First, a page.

"Guide to Minor Body Astrometry," Internet article at http://cfa-www.har-vard.edu/iau/info/astrometry.html. Description of how to carry out measurements and report observations of asteroids: "This guide is intended for those observers interested in undertaking an astrometric CCD-observing program of minor planets and/or comets."
Everhart, Edgar. "Constructing a Measuring Engine." Sky and Telescope (September 1982): 279. Describes building a two-axis precision engine for measuring positions from photographs; great insight into state of the art of amateur astrometry before CCDs.
Konig, A. "Astrometry with Astrographs." In Astronomical Techniques. Ed. W.A. Hiltner. Chicago: University of Chicago Press, 1962. Quite possibly the clearest exposition of astrometry available; appears in a short chapter of an impeccable source book on astronomy.
Marché, Jordan D., II. "Measuring Positions on a Photograph." Sky and Telescope (July 1990): 71. Instructions for doing astrometry from photographic prints; includes program in line-numbered Basic for reducing (x, y) data using the plate-constants method.
Marsden, Brian. "How to Reduce Plate Measurements." Sky and Telescope (September 1982): 284. A one-page article outlining the equations necessary to solve for plate constants and positions.
Montenbruck, Oliver, and Thomas Pfleger. "Astrometry." In Astronomy on the Personal Computer. New York: Springer-Verlag, 1991. An exceptionally clear exposition of astrometry with an accompanying program in Pascal for performing astrometric reductions.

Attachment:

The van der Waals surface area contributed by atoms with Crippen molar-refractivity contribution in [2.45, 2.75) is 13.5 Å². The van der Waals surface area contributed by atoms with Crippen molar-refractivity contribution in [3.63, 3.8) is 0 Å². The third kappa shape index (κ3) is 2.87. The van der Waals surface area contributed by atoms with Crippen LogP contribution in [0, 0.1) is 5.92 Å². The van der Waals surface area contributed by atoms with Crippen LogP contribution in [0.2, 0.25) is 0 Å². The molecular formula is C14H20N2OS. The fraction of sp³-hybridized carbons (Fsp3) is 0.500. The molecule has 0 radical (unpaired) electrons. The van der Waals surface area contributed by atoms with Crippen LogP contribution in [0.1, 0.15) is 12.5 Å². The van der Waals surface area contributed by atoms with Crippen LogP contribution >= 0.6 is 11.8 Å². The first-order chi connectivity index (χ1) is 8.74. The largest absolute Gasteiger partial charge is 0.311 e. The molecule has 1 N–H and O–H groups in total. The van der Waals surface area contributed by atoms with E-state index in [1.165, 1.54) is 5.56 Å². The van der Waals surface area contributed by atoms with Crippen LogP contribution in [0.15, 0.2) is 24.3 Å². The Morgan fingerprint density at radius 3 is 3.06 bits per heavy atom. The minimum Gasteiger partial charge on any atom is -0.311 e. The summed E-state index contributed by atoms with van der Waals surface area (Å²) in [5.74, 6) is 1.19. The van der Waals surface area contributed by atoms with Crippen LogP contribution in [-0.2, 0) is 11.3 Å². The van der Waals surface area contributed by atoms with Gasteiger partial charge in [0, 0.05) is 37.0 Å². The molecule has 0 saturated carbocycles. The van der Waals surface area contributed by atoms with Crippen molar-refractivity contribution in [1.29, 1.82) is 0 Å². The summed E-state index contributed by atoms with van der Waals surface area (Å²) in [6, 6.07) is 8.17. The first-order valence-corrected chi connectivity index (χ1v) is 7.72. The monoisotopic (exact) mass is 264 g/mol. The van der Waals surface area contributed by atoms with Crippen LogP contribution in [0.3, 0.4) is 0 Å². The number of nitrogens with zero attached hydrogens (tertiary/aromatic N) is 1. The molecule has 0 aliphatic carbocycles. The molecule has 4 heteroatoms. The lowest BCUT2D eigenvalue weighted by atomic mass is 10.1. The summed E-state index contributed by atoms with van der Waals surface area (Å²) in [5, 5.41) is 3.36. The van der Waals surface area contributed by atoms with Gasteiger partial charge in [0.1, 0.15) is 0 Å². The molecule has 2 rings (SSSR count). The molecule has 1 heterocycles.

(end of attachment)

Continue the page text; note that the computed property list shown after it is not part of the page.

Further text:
Podobed, V.V. Fundamental Astrometry. Chicago: University of Chicago Press, 1964. Despite hideous typesetting and muddy photographs, this is an excellent book for would-be astrometrists. It covers all aspects of the field (circa 1960) including meridian circle work and the photographic zenith tube.
Taff, Laurence G. Computational Spherical Astronomy. New York: Wiley-In-terscience, 1981. This work addresses techniques for astrometry on rapidly moving objects and images captured on multiple plates— fast-moving asteroids and comets.
Van de Kamp, Peter. Principles of Astrometry. San Francisco: W.H. Freeman, 1967. Written by one of the foremost astrometrists, this classic work focuses on astrometry with long-focus refractors. The methods described are readily applicable to modern CCD astrometry.
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Although we usually tend to think of the digital camera as the best thing since sliced bread, there are both pros and cons with its use. Nothing is available on the market that does not have both a good and a bad side, but the key is to weigh the good against the bad in order to come up with the best of both worlds.